An Assessment of the Growth-Enhancing Size of Government in the Caribbean
Between 1990 and 1994, the average size of the public sector in the Caribbean was just 16 percent of GDP, in the five years hence, the ratio has climbed and currently stands at 22 percent of GDP. While an expansion in the size of government usually results in the greater provision of services, it can also lead to slower rates of growth because of greater bureaucracy and the crowding-out of private sector driven initiatives. Using a simple production function approach, this study provides an assessment of the growth-enhancing size of government in the Caribbean using annual observations for the period 1975 to 2002. The econometric results in the paper suggest that government services do positively influence growth, but only if the size of government is, on average, between 10 percent and 16 percent of total real value-added.
Volume (Year): 4 (2004)
Issue (Month): 3 ()
|Contact details of provider:|| Web page: http://www.usc.es/economet/eaa.htm|
|Order Information:|| Web: http://www.usc.es/economet/info.htm Email: |
References listed on IDEAS
Please report citation or reference errors to , or , if you are the registered author of the cited work, log in to your RePEc Author Service profile, click on "citations" and make appropriate adjustments.:
- Karras, Georgios, 1996. "The Optimal Government Size: Further International Evidence on the Productivity of Government Services," Economic Inquiry, Western Economic Association International, vol. 34(2), pages 193-203, April.
- Barro, Robert J., 1990.
"Government Spending in a Simple Model of Endogeneous Growth,"
3451296, Harvard University Department of Economics.
- Barro, Robert J, 1990. "Government Spending in a Simple Model of Endogenous Growth," Journal of Political Economy, University of Chicago Press, vol. 98(5), pages S103-26, October.
- Robert J. Barro, 1988. "Government Spending in a Simple Model of Endogenous Growth," NBER Working Papers 2588, National Bureau of Economic Research, Inc.
- Barro, R.J., 1988. "Government Spending In A Simple Model Of Endogenous Growth," RCER Working Papers 130, University of Rochester - Center for Economic Research (RCER).
- Manuel Arellano & Stephen Bond, 1991.
"Some Tests of Specification for Panel Data: Monte Carlo Evidence and an Application to Employment Equations,"
Review of Economic Studies,
Oxford University Press, vol. 58(2), pages 277-297.
- Tom Doan, . "RATS program to replicate Arellano-Bond 1991 dynamic panel," Statistical Software Components RTZ00169, Boston College Department of Economics.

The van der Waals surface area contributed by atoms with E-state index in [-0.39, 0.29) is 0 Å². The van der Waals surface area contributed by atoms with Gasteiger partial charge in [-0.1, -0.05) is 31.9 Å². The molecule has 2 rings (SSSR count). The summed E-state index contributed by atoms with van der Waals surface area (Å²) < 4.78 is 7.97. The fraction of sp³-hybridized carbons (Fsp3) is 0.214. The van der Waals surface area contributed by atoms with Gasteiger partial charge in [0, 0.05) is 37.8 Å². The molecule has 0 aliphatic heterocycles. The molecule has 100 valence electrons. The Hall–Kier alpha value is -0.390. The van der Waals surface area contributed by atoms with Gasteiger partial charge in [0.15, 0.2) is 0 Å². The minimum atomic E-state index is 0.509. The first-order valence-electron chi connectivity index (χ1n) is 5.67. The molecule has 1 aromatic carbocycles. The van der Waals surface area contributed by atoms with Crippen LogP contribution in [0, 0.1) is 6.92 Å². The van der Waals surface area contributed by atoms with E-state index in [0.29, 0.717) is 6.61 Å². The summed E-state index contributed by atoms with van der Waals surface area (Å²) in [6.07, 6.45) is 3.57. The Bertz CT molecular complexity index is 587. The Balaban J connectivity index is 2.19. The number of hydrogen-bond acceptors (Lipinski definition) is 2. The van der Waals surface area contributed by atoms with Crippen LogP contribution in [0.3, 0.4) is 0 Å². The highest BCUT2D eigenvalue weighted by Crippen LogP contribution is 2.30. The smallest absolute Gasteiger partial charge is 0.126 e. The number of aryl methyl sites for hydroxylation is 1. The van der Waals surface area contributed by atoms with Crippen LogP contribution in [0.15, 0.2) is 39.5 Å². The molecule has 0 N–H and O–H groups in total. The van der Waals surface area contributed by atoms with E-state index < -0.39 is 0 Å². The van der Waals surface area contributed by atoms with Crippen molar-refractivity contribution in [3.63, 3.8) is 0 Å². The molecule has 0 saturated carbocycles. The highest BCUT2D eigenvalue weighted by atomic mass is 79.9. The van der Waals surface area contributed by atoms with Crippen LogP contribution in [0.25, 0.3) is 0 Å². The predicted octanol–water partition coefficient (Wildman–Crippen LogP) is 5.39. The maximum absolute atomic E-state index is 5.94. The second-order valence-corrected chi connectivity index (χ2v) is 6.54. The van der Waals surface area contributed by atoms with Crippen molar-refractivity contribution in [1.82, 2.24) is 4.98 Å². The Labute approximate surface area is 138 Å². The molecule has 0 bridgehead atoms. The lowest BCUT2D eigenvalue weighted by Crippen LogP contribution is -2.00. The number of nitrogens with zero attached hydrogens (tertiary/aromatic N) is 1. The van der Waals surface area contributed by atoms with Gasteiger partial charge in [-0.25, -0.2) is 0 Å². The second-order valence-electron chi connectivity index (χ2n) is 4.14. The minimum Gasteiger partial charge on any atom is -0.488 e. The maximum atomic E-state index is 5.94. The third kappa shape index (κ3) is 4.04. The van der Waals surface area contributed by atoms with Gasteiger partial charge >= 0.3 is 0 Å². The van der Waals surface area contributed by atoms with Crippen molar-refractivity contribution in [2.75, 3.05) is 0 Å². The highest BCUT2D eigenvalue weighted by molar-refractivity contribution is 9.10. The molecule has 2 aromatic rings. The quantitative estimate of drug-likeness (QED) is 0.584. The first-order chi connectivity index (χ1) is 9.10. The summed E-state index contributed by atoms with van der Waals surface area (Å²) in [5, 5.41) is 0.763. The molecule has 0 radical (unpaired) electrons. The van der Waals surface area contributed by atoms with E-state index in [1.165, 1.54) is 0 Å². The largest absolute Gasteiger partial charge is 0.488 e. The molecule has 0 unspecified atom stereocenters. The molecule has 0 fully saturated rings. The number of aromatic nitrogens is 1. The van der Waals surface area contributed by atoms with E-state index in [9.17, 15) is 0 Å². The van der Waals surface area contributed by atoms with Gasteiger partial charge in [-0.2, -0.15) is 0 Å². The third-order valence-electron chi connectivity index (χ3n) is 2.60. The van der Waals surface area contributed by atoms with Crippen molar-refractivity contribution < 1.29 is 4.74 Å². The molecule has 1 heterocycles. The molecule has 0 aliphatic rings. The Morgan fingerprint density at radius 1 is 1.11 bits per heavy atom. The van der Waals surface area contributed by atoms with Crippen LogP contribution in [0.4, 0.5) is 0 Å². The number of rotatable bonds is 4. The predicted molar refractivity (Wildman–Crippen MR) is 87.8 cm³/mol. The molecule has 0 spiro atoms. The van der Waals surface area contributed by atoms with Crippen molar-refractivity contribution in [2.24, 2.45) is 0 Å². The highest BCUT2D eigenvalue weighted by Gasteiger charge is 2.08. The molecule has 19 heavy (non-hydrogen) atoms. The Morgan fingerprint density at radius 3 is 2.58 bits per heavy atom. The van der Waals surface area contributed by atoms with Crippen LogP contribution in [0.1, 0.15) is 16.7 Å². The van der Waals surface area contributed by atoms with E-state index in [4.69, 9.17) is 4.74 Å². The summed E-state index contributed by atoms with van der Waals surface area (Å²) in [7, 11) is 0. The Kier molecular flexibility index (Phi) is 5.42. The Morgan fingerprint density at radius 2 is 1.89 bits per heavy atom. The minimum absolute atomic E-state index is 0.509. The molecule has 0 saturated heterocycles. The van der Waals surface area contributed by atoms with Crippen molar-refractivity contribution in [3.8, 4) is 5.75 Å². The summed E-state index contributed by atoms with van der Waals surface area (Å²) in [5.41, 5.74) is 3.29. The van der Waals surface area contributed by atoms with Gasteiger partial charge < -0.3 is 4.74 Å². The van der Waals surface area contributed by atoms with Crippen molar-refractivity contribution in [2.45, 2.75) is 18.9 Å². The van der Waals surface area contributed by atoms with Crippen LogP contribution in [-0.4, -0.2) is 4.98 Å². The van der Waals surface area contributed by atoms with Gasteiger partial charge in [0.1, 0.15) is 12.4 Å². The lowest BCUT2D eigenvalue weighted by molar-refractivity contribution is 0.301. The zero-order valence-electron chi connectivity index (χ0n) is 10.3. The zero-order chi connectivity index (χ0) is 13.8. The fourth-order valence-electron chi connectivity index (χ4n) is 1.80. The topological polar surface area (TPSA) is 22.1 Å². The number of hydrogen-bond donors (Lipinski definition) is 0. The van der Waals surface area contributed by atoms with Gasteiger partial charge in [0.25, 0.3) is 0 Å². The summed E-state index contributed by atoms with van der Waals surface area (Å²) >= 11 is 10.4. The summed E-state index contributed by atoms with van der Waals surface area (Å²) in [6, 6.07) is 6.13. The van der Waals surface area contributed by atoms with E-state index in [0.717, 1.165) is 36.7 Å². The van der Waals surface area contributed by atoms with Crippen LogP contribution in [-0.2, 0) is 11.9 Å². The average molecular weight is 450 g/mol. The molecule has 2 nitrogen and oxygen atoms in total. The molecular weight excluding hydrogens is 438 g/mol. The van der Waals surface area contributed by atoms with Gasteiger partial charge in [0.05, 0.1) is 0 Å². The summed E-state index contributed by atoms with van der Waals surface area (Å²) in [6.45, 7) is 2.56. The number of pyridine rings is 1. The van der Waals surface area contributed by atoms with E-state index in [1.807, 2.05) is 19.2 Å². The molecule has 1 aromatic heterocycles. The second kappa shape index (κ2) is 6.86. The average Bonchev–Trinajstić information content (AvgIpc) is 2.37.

- Kormendi, Roger C. & Meguire, Philip G., 1985. "Macroeconomic determinants of growth: Cross-country evidence," Journal of Monetary Economics, Elsevier, vol. 16(2), pages 141-163, September.
- Karras, Georgios, 1997. "On the Optimal Government Size in Europe: Theory and Empirical Evidence," The Manchester School of Economic & Social Studies, University of Manchester, vol. 65(3), pages 280-94, June.
- Guseh, James S., 1997. "Government Size and Economic Growth in Developing Countries: A Political-Economy Framework," Journal of Macroeconomics, Elsevier, vol. 19(1), pages 175-192, January.
- Karras, Georgios, 1993. "Employment and Output Effects of Government Spending: Is Government Size Important?," Economic Inquiry, Western Economic Association International, vol. 31(3), pages 354-69, July.
When requesting a correction, please mention this item's handle: RePEc:eaa:aeinde:v:4:y:2004:i:1_21. See general information about how to correct material in RePEc.
For technical questions regarding this item, or to correct its authors, title, abstract, bibliographic or download information, contact: (M. Carmen Guisan)
If you have authored this item and are not yet registered with RePEc, we encourage you to do it here. This allows to link your profile to this item. It also allows you to accept potential citations to this item that we are uncertain about.
If references are entirely missing, you can add them using this form.
If the full references list an item that is present in RePEc, but the system did not link to it, you can help with this form.
If you know of missing items citing this one, you can help us creating those links by adding the relevant references in the same way as above, for each refering item. If you are a registered author of this item, you may also want to check the "citations" tab in your profile, as there may be some citations waiting for confirmation.
Please note that corrections may take a couple of weeks to filter through the various RePEc services.